The value of accurate pregnancy dating is undisputed. It seems inappropriate for clinicians to use one method to estimate gestation and CESDI (NAB Secretariat 1997) to recommend another. Unlike conventional ultrasound charts of fetal size for dating, this new chart has no upper and lower centiles since the constant is the measurement of the BPD. The chart is only for estimating the date of delivery. There is no "normal" range in the BPD measurements, virtually all the variability occurs around the interval to delivery which corresponds with the traditional range of 37 to 40 weeks gestation. The graph should be used to provide an estimated date of delivery as follows; with a BPD of 42mm the baby can be expected to deliver on average 21 weeks + 5 days later. The chart shows the expected range, corresponding to 42 weeks (lower line) and 37 weeks (upper line). Delivery outside this normal range is more likely to lead to an unhealthy baby. This published chart is only valid for BPD’s between 37 and 49 mm ( about 16 to 20 weeks) and is intended primarily to demonstrate the principle. The only uncertainty in the method is the small error associated with the ultrasound measurement since both the date of the scan and the date of delivery are precise. The scattergram shows a good fit between 37 and 42 weeks. Just as Boerhaave was not actually measuring the length of pregnancy, and the word "gestation" is used to describe the measurement of time from the last menstrual period to reflect this, so also there is no pretence that this method is determining fetal age. The graphs are converted into "gestational age" to fit into current convention. This approach could satisfy both pragmatists and purists for determining the expected date of delivery from ultrasound measurements.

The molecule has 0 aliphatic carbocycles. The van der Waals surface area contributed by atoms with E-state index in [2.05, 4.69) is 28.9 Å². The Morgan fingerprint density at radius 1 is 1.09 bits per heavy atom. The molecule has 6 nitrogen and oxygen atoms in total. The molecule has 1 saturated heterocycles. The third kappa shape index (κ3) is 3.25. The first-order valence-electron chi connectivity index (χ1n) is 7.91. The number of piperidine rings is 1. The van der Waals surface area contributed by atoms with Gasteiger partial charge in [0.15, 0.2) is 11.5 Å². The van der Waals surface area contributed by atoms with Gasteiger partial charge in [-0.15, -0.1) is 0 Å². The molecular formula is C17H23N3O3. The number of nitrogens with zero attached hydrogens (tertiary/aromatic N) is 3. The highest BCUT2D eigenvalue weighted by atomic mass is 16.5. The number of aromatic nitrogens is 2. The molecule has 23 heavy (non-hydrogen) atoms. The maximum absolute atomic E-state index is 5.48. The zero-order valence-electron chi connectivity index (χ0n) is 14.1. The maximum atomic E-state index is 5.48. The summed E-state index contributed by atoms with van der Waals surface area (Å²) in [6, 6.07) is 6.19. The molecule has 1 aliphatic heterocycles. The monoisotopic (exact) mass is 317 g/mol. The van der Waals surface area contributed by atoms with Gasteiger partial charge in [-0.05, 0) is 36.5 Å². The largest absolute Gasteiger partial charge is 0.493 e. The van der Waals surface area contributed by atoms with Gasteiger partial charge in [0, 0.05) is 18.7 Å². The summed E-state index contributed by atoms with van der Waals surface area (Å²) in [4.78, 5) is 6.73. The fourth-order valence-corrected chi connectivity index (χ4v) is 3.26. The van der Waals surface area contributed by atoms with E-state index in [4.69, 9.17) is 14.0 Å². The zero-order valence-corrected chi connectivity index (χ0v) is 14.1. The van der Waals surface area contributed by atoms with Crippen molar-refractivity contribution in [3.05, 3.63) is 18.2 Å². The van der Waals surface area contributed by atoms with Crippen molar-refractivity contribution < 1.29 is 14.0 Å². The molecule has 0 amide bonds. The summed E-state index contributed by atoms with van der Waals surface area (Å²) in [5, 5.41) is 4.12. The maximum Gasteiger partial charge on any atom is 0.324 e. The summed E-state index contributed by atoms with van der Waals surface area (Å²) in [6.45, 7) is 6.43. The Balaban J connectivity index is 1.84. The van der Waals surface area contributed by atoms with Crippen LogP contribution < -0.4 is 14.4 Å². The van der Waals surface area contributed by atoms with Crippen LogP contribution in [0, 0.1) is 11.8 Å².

There are several problems in the construction of conventional dating charts. Firstly there is uncertainty in both axes and this requires complex statistical analysis not usually carried out in published charts. (British Medical Ultrasound Society 1990) In our chart there is uncertainty only in one axis. Secondly, the study population for normal charts must be "certain" of their last menstrual period, or the data can be derived from artificial reproductive techniques. Not only does this limit the numbers which the study can recruit but may also introduce bias which prevents the charts being appropriate for women who are unsure of their dates; the very population for which the charts are most needed. One commonly used chart (Chitty et al 1994) used prior ultrasound charts to exclude those women who were outwith 10 days of the normal range. This is a pragmatic solution to eliminating women who are likely to be well out in their menstrual estimation of gestation. It assumes however the validity of the original charts. Snidjers and Nicolaides (1994) used a population which may have been biased by referral criteria to a regional centre. IVF pregnancies have also been used to generate and validate crown rump length (CRL) and BPD charts. (Daya 1993, Mul et al 1996) While there is no evidence that singleton IVF pregnancies are different from normal conceptions, it is perhaps unwise to make this assumption.